In general, the analysis of papers devoted to factors that allow controlling the SPD process and the UFG structure formation made it possible to identify the main of them. The deformation method and the mode of its implementation have the greatest influence, in particular, changing the direction of deformation routes. A significant influence is also exerted by a decrease in temperature during successive stages of deformation, a change in the degree of deformation per pass, and the total degree of deformation in combined metal-forming processes. It is also important to distribute the accumulated strain between the SPD and metal-forming processes in order to achieve the desired mechanical characteristics of the product. In this case, we can also talk about increasing the economic efficiency of obtaining products by reducing the number of passes during SPD and the subsequent use of conventional metal-forming processes since SPD processes are more labor-intensive. It is also relevant to study the influence of processing modes on the recrystallization process. This will optimize the thermal conditions during the billet forming. In general, knowledge of the processes occurring during combined forming will make it possible to select deformation modes purposefully that provide a given level of product properties.

The analysis of the literature has shown that the issue of the effective application of metal forming methods to billets with a UFG structure has not been studied enough to expand their industrial application. Considering the level of loads and temperatures during the billet processing, dynamic recrystallization can occur. This will greatly reduce the effectiveness of SPD methods in terms of improving material properties. On the other hand, the depletion of the material plasticity during SPD can make its further processing by forming or cutting difficult and not technological. The current lack of unambiguous answers to these questions makes the study of the patterns of changes in the microstructure and mechanical characteristics of billets with a UFG structure during further types of metal forming. Thus, it is of interest to determine the influence of thermomechanical rolling conditions on the microstructure and mechanical characteristics of the rolled strip. In particular, the distribution of the reduction degree and the heating mode between rolling operations will make it possible to determine the rational conditions for obtaining billets with a given ratio of strength and ductility.

The aim of the research was to study the influence of the thermomechanical rolling mode on the mechanical characteristics of the metal and the change in the billet UFG structure, in particular, on the subgrain refinement. This will provide an increase in the efficiency of rolling titanium with a UFG structure and combined forming method in general.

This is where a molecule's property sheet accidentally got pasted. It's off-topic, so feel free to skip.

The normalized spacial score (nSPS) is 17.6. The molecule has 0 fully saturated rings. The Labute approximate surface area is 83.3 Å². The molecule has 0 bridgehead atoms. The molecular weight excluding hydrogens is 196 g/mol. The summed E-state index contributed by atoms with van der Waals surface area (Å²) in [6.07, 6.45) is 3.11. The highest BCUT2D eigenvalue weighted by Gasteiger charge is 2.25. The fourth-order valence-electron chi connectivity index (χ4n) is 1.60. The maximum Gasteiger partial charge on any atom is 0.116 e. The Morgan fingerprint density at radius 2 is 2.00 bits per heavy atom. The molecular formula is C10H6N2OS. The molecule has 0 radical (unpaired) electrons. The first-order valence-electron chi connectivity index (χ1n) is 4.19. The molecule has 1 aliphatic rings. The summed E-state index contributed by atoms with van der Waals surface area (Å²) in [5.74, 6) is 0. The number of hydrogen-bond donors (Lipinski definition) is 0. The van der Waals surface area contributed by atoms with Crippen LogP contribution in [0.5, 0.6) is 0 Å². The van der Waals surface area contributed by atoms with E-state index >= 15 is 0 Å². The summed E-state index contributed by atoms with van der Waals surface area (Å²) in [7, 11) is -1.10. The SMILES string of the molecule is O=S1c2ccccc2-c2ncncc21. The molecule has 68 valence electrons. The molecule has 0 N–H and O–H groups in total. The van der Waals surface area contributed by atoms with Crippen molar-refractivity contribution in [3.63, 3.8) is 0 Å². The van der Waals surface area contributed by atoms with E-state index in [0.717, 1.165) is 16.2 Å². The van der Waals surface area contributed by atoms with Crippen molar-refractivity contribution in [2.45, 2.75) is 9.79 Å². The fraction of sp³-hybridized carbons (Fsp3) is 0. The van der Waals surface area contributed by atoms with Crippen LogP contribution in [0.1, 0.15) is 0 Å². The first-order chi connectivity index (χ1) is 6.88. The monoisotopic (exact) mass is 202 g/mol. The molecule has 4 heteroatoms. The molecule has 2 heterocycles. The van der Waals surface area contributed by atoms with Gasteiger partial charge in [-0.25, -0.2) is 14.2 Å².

The object of the study was the processes of structure formation in titanium samples from the grade 1 alloy in the combined processing billets by the TE method and subsequent rolling. The subject of the study was the rolling modes after the TE, the structure of the material, and its mechanical characteristics. The influence of the mode of combined plastic deformation on the billet properties was studied in the temperature range of 350°C–180°C.

2. Materials and Methods of Investigation

The combined process of SPD by TE and subsequent rolling was studied. Titanium grade 1, preliminarily deformed by TE, was chosen as the material for the study of rolling mode. The chemical composition of the experimental titanium alloy was determined by the spectral method by using the device “SPECTROMAX” from the company “SPECTRO.” The content of gaseous impurities was studied by using an ON900 model gas analyser from ELTRA. It was established that the chemical composition of the experimental titanium alloy is similar to the composition of titanium grade 1 (Table 1).

Deformation by using the TE method was carried out according to the technology [6] on the facility of Donetsk Institute for Physics and Engineering, named after O. O. Galkin (the National Academy of Sciences of Ukraine) with a force of 40 MN, which was modernized with the participation of the authors [25]. The deformation temperature was 400°C; the extrusion velocity was 3 mm/s; the maximum pressure was 1500 MPa; and the back pressure was 500 MPa.

The initial dimensions of the billet section were 39 mm by 24 mm, with a length of 80 mm. The billet was preliminarily processed according to the TE scheme in 4 passes at a temperature of 400°C. It is believed that at this temperature, the recrystallization and recovery processes do not occur in titanium grade 1 [20]. Then, the billets were rolled at the rolling mill 260 in the laboratory of Donbass State Engineering Academy (Kramatorsk, Ukraine). The mill includes a duo working stand with a roll diameter of 260 mm and a barrel length of 200 mm (Figure 1(a)).